Note: Zoe is on vacation, so please enjoy this repost from 6/3/09..
In my book, Most Good, Least Harm, I share stories of individuals who’ve created positive change through volunteerism, philanthropy, innovation, entrepreneurship, and activism. When I lead MOGO workshops, I invite participants to consider the ideas of a few individuals who’ve made a difference for others and to imagine their own ideas. We all have them. Unfortunately, they may lie below the surface, seemingly inaccessible. Perhaps as children we were told our ideas were impractical, or we were humored, cute creators of finger paintings and crayon drawings, instead of encouraged to be real visionaries.
I remember a pivotal moment in my childhood when an adult took my ideas seriously. My best friend, Robin, her brother, Tory, and I, would often play together as children. Robin and Tory’s father was Victor Kiam, entrepreneur and businessman. Victor became well known as the man who liked Remington shavers so much that he bought the company (Remember those commercials? “Shaves as close as a blade or your money back.”). But, before Remington, Victor ran other businesses. Robin, Tory and I liked to create skits and commercials, and Victor encouraged us to come up with ideas for a commercial for his company. He wasn’t just indulging us. He was serious. I truly believed that if we came up with something really good, he’d truly consider using it. I felt empowered and appreciated. I knew my ideas mattered.
My own father was also a businessman. And he was one of the best, kindest, loving men I’ve ever known. I adored him, and 24 years after his early death, I still miss him terribly. When I was little, he sometimes took me to work with him. He was the vice president of a textile company, and it was so much fun to hang out in the art room where artists designed the fabrics. I got to paint to my heart’s content, and I was often very excited to show my dad my work. I asked if he’d ever consider using my art. I was indulged and humored, but the truth was I knew that my art would never make it onto a pillowcase. Now, my father wasn’t the president of his company as Victor was, so he may not have been able to offer his daughter the possibility of such an achievement, but there was something deeply disappointing in knowing that there was no chance, no matter how good my work, that it would be welcomed in this world of commerce.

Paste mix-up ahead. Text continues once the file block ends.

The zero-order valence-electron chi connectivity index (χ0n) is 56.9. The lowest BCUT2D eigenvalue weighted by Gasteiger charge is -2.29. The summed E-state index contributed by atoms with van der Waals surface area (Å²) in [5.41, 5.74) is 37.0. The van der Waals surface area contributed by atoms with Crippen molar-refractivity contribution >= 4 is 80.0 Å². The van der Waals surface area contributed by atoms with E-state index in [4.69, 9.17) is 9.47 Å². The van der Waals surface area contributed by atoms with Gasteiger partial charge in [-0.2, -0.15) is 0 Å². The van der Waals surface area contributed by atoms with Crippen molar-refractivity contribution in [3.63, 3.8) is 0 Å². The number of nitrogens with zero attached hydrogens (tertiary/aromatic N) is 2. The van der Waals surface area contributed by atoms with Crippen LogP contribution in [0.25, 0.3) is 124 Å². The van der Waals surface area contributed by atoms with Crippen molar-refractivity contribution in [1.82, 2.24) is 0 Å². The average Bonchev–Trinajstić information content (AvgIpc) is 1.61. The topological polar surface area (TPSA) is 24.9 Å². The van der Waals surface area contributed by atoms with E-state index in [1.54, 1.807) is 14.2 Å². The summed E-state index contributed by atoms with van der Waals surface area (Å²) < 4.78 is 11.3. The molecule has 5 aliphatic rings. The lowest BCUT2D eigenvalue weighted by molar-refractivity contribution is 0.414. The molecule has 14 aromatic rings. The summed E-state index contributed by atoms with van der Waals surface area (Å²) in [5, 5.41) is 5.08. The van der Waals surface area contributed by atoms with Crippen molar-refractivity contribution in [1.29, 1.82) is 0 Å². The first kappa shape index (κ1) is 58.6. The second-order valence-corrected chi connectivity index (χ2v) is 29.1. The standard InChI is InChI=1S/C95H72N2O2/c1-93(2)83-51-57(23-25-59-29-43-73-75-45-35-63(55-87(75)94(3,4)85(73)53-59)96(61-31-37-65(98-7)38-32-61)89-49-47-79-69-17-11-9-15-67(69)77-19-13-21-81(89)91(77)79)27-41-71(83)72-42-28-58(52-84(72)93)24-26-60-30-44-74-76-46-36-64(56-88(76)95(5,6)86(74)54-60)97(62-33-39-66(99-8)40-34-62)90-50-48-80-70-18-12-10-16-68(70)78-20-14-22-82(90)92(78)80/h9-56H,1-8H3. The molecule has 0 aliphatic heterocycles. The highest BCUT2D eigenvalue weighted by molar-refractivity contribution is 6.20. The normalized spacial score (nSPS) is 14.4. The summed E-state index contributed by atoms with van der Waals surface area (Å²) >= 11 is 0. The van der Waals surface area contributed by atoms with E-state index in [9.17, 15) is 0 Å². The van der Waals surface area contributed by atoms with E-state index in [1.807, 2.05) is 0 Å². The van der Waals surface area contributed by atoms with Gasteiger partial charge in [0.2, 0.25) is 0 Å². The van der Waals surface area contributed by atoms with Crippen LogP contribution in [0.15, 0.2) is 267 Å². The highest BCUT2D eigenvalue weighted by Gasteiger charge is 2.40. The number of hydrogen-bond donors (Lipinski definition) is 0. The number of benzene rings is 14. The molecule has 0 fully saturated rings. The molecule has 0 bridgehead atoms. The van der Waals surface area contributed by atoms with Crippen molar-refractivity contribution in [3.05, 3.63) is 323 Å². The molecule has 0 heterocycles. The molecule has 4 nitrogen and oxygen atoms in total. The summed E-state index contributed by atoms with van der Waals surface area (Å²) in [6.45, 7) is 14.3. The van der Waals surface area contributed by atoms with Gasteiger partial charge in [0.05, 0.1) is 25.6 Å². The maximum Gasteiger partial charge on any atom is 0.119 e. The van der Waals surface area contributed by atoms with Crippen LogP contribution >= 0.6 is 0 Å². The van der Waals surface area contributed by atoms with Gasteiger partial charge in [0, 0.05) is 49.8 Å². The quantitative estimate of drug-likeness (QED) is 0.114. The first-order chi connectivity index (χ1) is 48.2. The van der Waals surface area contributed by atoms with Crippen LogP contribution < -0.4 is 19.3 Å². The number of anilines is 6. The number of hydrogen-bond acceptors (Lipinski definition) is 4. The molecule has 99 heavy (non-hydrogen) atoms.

How many of us have come to believe we have no real ideas or products of merit, nothing within us to lead, to create real change? I recently gave a MOGO talk, and afterward a woman told me that she felt a bit depressed afterward. “We can’t all be like you,” she expressed. “I’m not Gandhi.”
Well, I’m sure no Gandhi either, but that’s not what the world needs. We don’t need more Gandhis; we need more people who believe in their capacity to bring their creativity to light and manifest their ideas. We need more people who, as children, were given the gift of knowing that their ideas – if good – could be made real.
You have dozens of ideas, maybe below the surface just waiting for a bit of excavation. Dig in. What ideas do you have? Make them real. Make just one of them real. It matters that you do.
For a humane world,
Zoe Weil, President, Institute for Humane Education
Author of Most Good, Least Harm, Above All, Be Kind, and The Power and Promise of Humane Education
My TEDx talk: “The World Becomes What You Teach“
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Filed under: changemakers, creativity, MOGO (Most Good) | Tagged: activism, changemakers, creativity, critical thinking, Gandhi, ideas, innovation, intentions, Most Good Least Harm, systemic change, third side thinking, visionaries | 1 Comment »